At the heart of the Reggio Emilia Approach is a strong image of the child, actively constructing their own learning, building relationships, and negotiating with everything the environment presents: materials, social encounters, and learning opportunities. The environment is thought of as the “third teacher,” designed to be intentional, inviting, and supportive of all aspects of learning.
Special attention is given to the expressive capabilities of children, often referred to as The Hundred Languages of Children. Children and teachers are active researchers and problem-solvers, working together in a learning community on topics of interest. The Reggio Approach teaches us to think beyond meeting children’s needs and to ask ourselves, “What do children deserve?”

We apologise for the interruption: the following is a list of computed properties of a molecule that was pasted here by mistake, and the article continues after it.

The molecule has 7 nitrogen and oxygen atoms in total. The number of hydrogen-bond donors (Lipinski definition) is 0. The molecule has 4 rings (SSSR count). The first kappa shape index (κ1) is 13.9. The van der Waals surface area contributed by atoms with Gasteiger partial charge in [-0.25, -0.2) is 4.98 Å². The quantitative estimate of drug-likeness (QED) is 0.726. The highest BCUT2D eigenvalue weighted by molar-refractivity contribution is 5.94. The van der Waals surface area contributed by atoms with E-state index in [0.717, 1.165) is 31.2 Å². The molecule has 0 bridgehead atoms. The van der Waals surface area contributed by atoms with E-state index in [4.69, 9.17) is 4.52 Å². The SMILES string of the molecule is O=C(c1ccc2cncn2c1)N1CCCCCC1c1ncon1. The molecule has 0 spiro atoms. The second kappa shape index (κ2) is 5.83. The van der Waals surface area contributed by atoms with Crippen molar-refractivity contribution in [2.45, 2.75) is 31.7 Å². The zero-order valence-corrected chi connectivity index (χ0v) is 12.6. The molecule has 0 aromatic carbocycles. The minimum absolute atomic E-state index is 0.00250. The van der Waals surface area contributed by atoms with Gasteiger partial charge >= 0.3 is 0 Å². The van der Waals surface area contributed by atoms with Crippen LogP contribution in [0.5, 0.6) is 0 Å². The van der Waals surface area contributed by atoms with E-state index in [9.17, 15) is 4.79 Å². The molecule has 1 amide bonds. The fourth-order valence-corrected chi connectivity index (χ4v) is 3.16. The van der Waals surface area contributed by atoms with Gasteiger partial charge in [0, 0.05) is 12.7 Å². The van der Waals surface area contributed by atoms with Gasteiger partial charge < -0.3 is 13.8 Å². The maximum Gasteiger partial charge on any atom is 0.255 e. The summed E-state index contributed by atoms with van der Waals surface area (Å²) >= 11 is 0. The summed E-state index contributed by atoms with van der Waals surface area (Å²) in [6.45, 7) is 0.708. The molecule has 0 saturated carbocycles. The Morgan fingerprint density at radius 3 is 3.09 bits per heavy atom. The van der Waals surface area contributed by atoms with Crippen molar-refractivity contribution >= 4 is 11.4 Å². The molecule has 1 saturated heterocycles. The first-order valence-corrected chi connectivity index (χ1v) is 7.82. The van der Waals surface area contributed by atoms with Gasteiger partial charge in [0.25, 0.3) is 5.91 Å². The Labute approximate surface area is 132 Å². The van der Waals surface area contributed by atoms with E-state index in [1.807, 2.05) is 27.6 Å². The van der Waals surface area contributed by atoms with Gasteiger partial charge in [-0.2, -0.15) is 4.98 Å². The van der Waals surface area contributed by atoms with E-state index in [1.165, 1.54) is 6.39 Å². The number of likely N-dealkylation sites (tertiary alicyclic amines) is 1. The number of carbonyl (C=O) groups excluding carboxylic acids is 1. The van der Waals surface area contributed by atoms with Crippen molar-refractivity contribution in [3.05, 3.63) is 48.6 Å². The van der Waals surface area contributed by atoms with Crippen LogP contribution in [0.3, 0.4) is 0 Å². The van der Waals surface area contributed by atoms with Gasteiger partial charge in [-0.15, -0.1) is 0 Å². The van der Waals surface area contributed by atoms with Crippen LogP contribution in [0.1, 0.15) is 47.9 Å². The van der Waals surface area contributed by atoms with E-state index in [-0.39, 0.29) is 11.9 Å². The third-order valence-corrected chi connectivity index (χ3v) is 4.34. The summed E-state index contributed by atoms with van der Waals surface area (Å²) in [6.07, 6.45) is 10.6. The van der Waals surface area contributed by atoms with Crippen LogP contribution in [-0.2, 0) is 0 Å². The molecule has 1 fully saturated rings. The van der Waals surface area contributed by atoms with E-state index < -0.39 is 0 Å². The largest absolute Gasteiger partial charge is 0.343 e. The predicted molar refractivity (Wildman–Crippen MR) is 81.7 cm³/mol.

Our understanding and implementation of the Reggio Approach is a continuing journey. We dialogue with other schools inspired by the approach, attend professional development, and continue to learn from our families and children in order to gain a deeper understanding of the possibilities of this approach to teaching and learning with young children.
The Reggio Emilia philosophy and approach originated in 1945 in Reggio Emilia, Italy, and has continued to evolve over the past 50 years. Founded by Loris Malaguzzi, he is broadly considered to be a leader, philosopher, and innovator in education. The educators in Reggio Emilia continue to work as international leaders in early childhood education. (www.reggioalliance.org)